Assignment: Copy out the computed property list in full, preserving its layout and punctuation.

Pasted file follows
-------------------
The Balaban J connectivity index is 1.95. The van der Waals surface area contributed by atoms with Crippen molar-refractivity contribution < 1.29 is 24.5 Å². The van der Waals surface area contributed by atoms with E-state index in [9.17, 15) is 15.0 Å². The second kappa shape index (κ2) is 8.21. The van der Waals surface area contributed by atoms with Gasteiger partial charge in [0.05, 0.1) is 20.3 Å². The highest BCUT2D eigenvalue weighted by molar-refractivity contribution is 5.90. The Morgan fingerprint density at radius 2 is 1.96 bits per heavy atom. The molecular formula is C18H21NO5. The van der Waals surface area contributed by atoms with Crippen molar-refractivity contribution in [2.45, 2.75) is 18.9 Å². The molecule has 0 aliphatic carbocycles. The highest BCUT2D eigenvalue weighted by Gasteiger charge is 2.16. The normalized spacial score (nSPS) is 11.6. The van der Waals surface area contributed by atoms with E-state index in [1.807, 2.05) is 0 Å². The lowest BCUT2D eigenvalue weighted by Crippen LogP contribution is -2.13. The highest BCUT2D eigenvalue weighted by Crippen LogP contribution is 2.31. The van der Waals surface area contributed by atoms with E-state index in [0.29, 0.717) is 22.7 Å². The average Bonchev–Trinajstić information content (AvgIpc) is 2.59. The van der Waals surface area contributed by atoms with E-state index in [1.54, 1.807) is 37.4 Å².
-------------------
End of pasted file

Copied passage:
The Balaban J connectivity index is 1.95. The van der Waals surface area contributed by atoms with Crippen molar-refractivity contribution < 1.29 is 24.5 Å². The van der Waals surface area contributed by atoms with E-state index in [9.17, 15) is 15.0 Å². The second kappa shape index (κ2) is 8.21. The van der Waals surface area contributed by atoms with Gasteiger partial charge in [0.05, 0.1) is 20.3 Å². The highest BCUT2D eigenvalue weighted by molar-refractivity contribution is 5.90. The Morgan fingerprint density at radius 2 is 1.96 bits per heavy atom. The molecular formula is C18H21NO5. The van der Waals surface area contributed by atoms with Crippen molar-refractivity contribution in [2.45, 2.75) is 18.9 Å². The molecule has 0 aliphatic carbocycles. The highest BCUT2D eigenvalue weighted by Gasteiger charge is 2.16. The normalized spacial score (nSPS) is 11.6. The van der Waals surface area contributed by atoms with E-state index in [1.807, 2.05) is 0 Å². The lowest BCUT2D eigenvalue weighted by Crippen LogP contribution is -2.13. The highest BCUT2D eigenvalue weighted by Crippen LogP contribution is 2.31. The van der Waals surface area contributed by atoms with E-state index in [0.29, 0.717) is 22.7 Å². The average Bonchev–Trinajstić information content (AvgIpc) is 2.59. The van der Waals surface area contributed by atoms with E-state index in [1.54, 1.807) is 37.4 Å².